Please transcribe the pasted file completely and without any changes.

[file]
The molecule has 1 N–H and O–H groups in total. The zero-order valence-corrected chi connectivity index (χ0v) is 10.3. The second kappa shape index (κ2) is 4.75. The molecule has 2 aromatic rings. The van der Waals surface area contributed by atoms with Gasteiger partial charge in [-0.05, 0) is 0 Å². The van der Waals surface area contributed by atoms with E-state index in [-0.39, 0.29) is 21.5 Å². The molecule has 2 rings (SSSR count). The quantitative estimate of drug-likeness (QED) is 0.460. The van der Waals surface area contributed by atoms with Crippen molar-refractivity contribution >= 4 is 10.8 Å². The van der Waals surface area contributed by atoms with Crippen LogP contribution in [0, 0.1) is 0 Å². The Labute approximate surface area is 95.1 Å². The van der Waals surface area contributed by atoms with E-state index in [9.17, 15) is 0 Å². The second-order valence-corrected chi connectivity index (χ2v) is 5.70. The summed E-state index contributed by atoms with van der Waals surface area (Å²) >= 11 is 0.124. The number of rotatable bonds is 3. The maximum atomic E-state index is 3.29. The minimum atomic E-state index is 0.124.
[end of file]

The molecule has 1 N–H and O–H groups in total. The zero-order valence-corrected chi connectivity index (χ0v) is 10.3. The second kappa shape index (κ2) is 4.75. The molecule has 2 aromatic rings. The van der Waals surface area contributed by atoms with Gasteiger partial charge in [-0.05, 0) is 0 Å². The van der Waals surface area contributed by atoms with E-state index in [-0.39, 0.29) is 21.5 Å². The molecule has 2 rings (SSSR count). The quantitative estimate of drug-likeness (QED) is 0.460. The van der Waals surface area contributed by atoms with Crippen molar-refractivity contribution >= 4 is 10.8 Å². The van der Waals surface area contributed by atoms with Crippen LogP contribution in [0, 0.1) is 0 Å². The Labute approximate surface area is 95.1 Å². The van der Waals surface area contributed by atoms with E-state index in [9.17, 15) is 0 Å². The second-order valence-corrected chi connectivity index (χ2v) is 5.70. The summed E-state index contributed by atoms with van der Waals surface area (Å²) >= 11 is 0.124. The number of rotatable bonds is 3. The maximum atomic E-state index is 3.29. The minimum atomic E-state index is 0.124.